About 150 upperclassmen who allowed their grade points to slide below 2.00 fall quarter discovered in early January that Washington State University has become much more firm and consistent about enforcing its academic standards.
The bottom line is, last week approximately 60-70 percent of those students who had deficient grades (over the last two consecutive semesters or any three semesters total at WSU) and who had applied for reinstatement, were denied.
That’s a major difference from the past, when about 90-95 percent of all students with two or more deficient semesters on their record would have been reinstated if they applied.
“The faculty’s concern was that while the university had rules in place, we were pretty lenient in our interpretation and enforcement of them,” said Tom Brigham, secretary of the Faculty Senate.
No argument from Al Jamison, associate vice president for educational development and director of the Student Advising and Learning Center, which helps enforce academic rules. “Previously, we have been very loose in our enforcement of existing academic rules, often reinstating students numerous times.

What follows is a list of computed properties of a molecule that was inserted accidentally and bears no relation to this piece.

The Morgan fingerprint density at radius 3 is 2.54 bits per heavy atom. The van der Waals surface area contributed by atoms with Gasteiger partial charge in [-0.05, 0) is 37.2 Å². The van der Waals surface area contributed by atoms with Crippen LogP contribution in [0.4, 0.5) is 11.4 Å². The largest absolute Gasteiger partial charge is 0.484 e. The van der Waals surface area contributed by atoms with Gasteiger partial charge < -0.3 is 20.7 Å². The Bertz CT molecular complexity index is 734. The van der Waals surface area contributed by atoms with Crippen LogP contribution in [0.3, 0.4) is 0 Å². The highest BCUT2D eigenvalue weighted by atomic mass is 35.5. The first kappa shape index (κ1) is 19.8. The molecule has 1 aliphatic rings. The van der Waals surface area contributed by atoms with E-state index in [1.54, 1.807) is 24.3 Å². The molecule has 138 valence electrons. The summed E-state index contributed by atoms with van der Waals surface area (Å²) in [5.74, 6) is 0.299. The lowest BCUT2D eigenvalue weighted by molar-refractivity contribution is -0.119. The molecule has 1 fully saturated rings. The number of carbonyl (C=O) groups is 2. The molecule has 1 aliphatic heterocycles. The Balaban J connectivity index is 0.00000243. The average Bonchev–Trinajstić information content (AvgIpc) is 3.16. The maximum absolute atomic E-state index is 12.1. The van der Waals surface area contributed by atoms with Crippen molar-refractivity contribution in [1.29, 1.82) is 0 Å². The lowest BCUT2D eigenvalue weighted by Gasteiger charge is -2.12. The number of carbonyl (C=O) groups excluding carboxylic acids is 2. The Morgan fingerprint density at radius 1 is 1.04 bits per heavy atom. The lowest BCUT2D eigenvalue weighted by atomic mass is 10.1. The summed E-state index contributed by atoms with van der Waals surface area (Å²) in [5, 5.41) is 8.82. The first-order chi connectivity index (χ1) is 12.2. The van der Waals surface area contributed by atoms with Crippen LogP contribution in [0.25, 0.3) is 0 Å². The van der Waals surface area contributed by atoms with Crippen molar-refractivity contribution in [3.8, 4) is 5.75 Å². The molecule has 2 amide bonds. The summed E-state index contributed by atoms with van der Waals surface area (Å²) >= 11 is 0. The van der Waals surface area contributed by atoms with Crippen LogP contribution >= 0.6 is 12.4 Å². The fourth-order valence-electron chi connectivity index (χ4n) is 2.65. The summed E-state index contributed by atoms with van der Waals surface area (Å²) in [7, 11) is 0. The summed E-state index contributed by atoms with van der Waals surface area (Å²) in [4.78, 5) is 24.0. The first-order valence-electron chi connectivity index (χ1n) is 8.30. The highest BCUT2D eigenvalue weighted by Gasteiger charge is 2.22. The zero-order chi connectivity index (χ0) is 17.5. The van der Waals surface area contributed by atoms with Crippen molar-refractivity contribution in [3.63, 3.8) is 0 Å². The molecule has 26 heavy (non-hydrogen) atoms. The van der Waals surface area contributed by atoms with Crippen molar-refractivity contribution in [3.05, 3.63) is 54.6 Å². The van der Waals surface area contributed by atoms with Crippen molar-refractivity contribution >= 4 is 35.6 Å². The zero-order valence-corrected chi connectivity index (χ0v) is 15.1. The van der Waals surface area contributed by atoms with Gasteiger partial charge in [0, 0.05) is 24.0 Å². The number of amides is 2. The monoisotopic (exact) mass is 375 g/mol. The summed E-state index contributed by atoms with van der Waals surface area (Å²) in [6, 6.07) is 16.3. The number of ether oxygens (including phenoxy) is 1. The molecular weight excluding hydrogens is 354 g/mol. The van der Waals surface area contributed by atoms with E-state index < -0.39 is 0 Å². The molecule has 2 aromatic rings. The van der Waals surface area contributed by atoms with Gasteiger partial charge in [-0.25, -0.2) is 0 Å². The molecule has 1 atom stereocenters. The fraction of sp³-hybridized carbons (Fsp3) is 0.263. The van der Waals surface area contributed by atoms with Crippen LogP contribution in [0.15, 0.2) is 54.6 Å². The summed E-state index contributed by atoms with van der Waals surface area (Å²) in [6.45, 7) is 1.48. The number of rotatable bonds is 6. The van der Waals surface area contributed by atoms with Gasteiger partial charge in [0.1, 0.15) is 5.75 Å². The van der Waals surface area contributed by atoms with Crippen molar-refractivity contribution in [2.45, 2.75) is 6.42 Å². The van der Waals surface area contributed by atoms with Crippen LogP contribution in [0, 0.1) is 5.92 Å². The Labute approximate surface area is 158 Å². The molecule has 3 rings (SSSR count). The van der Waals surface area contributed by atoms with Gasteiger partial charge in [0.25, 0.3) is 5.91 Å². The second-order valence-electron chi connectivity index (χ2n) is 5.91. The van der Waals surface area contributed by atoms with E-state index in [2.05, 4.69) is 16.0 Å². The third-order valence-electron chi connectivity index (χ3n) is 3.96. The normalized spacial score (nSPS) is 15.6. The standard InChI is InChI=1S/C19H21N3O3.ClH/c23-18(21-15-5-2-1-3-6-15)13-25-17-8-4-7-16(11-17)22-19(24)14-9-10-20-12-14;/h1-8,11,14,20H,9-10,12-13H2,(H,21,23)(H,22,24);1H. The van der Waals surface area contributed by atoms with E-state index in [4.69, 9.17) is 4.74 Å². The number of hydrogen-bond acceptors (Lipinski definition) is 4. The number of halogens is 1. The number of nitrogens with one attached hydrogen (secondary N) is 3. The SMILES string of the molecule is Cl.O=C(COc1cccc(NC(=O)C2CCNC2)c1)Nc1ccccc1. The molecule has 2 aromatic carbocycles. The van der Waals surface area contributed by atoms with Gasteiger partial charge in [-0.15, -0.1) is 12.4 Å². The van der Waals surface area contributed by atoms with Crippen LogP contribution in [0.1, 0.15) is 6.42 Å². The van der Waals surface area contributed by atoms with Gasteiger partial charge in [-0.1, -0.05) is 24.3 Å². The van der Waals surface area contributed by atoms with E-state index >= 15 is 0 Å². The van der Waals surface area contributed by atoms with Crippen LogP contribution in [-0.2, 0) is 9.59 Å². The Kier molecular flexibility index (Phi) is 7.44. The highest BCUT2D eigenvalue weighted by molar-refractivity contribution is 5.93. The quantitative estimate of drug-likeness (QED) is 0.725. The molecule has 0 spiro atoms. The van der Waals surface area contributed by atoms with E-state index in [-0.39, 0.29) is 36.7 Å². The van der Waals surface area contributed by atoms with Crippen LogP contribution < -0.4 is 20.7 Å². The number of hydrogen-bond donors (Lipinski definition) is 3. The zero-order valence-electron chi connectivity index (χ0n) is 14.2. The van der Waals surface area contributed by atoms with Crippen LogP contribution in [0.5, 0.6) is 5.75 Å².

Years in the works
“The change began several years ago. During development of the university’s Strategic Plan, a great deal of the focus was on academic quality and the ability to better recruit better students. Over the past two years, applications and enrollment have reached a point where we can now institute and enforce more rigid standards, but first we need to live up to and enforce the level of standards we have,” Jamison said.
In the fall of 2002, the Faculty Senate’s Academic Advising and Reinstatement Subcommittee was charged with looking at existing academic rules and recommending the changes necessary to achieve the university’s goals. In January 2003, the Faculty Senate approved that committee’s recommendations. Last spring and fall those changes were announced and publicized, and today they are being implemented.